Follow this sleep expert’s advice on how to deal with your toddler’s separation anxiety at bedtime.
Separation anxiety is a developmental stage that almost all toddlers go through. It’s not only in the morning when you leave for work or drop her off at crèche that your toddler will be affected by separation anxiety. Often toddlers tend to protest for a parent to stay with them at bedtime too.
Why it happens?
Toddlers still need to develop their inner confidence to feel more secure when parents are not present, says Una van Staden, sleep expert and owner of Pikanini Baby Academy. At this age, your child doesn’t have a strong sense of time, so she doesn’t know when you’ll return. A toddler interprets the amount of time, whether you are leaving them in a room for a few minutes or at daycare for a few hours, as the same. When an object (or in this case you) is hidden from sight, toddlers often become upset that the item has vanished for good. To help with separation anxiety, your toddler needs to know that objects continue to exist even though they can no longer be seen or heard (object permanence). Be sure to say goodbye to your toddler, as to increase object permanence. By sneaking out, they experience anxiety when they realise that you are no longer there.
How does it affect sleep?
Most toddlers who experience separation anxiety are unsettled at nap or bedtimes. They also stop sleeping through the night and often wake up crying, seeking attention from you. While toddler separation anxiety at night means that you won’t get much sleep, remember that it’s just a phase that will pass. In the meantime try these tips from Una:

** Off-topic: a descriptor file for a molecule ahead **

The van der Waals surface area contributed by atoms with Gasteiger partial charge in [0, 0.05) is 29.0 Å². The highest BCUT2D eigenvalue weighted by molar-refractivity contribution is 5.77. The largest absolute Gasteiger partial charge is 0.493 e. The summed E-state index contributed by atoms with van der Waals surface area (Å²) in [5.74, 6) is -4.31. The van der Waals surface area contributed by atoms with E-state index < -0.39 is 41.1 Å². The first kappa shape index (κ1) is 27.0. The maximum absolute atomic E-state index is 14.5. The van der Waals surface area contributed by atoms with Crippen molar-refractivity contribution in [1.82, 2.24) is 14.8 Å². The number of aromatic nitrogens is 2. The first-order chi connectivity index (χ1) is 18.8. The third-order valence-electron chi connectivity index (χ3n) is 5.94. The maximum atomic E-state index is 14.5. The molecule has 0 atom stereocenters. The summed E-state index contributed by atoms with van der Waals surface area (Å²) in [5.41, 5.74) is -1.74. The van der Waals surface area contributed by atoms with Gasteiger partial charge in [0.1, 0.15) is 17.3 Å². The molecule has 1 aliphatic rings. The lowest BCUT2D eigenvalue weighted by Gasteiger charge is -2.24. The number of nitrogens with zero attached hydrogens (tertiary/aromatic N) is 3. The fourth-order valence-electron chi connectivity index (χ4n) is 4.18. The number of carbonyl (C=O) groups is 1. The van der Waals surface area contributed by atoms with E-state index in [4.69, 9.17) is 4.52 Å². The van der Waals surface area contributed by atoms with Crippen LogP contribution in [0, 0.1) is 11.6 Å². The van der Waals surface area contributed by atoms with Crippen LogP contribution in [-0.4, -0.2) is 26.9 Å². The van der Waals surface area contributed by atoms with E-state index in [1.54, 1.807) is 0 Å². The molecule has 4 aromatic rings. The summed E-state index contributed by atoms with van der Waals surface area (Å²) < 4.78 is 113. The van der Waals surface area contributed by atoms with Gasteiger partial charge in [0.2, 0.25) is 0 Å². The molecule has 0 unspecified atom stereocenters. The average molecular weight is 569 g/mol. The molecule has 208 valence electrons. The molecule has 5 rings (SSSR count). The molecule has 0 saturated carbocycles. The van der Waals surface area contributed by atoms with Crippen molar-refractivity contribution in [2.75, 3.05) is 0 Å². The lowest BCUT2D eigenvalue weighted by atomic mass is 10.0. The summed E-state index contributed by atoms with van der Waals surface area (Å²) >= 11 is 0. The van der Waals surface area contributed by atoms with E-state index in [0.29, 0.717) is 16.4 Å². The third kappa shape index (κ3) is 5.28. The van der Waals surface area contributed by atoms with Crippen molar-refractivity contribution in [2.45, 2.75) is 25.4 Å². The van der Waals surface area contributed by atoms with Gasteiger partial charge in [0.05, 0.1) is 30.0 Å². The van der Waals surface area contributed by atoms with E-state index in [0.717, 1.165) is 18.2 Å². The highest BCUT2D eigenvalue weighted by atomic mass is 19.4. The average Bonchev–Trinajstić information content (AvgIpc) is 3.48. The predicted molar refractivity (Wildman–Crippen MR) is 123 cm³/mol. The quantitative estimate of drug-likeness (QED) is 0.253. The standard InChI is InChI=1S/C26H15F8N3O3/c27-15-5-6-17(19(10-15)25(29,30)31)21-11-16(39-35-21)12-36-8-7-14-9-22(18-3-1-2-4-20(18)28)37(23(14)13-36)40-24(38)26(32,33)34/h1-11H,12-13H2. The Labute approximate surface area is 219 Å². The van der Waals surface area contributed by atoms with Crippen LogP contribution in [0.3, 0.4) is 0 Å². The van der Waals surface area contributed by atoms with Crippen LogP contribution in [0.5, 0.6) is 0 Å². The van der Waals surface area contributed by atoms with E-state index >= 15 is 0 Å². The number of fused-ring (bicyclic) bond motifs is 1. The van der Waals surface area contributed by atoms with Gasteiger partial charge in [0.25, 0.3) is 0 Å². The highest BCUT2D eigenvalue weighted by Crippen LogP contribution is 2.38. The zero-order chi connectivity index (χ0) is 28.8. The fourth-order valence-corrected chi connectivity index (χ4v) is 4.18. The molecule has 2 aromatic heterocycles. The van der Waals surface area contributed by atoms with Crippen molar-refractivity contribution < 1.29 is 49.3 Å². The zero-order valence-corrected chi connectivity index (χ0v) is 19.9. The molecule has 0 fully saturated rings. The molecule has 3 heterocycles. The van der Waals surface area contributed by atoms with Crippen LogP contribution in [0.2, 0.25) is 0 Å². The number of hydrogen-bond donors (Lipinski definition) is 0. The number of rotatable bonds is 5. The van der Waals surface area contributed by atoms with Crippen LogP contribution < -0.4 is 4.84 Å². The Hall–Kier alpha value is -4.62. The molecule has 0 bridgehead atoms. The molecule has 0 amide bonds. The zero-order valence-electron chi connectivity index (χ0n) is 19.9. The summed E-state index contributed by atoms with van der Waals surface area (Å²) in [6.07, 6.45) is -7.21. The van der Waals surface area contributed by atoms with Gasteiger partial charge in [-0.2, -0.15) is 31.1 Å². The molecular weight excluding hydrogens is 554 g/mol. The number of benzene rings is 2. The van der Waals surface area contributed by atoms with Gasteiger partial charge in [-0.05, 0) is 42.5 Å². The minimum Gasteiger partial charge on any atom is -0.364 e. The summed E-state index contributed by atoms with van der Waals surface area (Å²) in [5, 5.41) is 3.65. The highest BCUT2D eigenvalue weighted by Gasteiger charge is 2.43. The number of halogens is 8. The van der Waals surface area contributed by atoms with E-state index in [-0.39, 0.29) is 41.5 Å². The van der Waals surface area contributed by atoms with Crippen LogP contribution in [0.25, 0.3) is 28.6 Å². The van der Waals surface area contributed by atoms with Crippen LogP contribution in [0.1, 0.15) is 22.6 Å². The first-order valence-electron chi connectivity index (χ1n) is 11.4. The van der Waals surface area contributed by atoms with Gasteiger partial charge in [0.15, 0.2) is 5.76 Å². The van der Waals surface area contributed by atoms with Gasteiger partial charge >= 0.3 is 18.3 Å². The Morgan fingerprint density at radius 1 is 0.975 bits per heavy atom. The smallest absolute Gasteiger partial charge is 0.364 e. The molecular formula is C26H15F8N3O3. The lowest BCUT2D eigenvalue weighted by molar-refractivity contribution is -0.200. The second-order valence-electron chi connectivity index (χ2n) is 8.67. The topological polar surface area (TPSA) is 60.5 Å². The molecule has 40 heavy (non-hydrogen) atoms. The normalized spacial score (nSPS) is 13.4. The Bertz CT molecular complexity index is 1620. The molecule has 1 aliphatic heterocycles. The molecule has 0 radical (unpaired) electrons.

- Spend quality time with your toddler during the day, such as playing floor games or reading stories.
- Play more games that include object permanence. Examples are hide and seek and peekaboo.
- Don’t rush bedtime. Set aside at least 45 minutes for a bath and bedtime routine.
- Settle your child in the bed you want them to sleep in for the night, so you don’t have to move them.
- Should your toddler walk through to your room, walk her back to her room, giving her a hug and explain that it is bedtime and you will see her in the morning.
- It can be beneficial to offer her a favourite stuffed animal as a soother and sleep companion in your absence.
Despite the fact that it can be difficult to hear your toddler cry out at night for you, remember that separation anxiety has a positive aspect: it shows that you and your toddler have formed a solid bond and she doesn’t want to be away from you.
This article was originally published on Living and Loving by Licia Selepe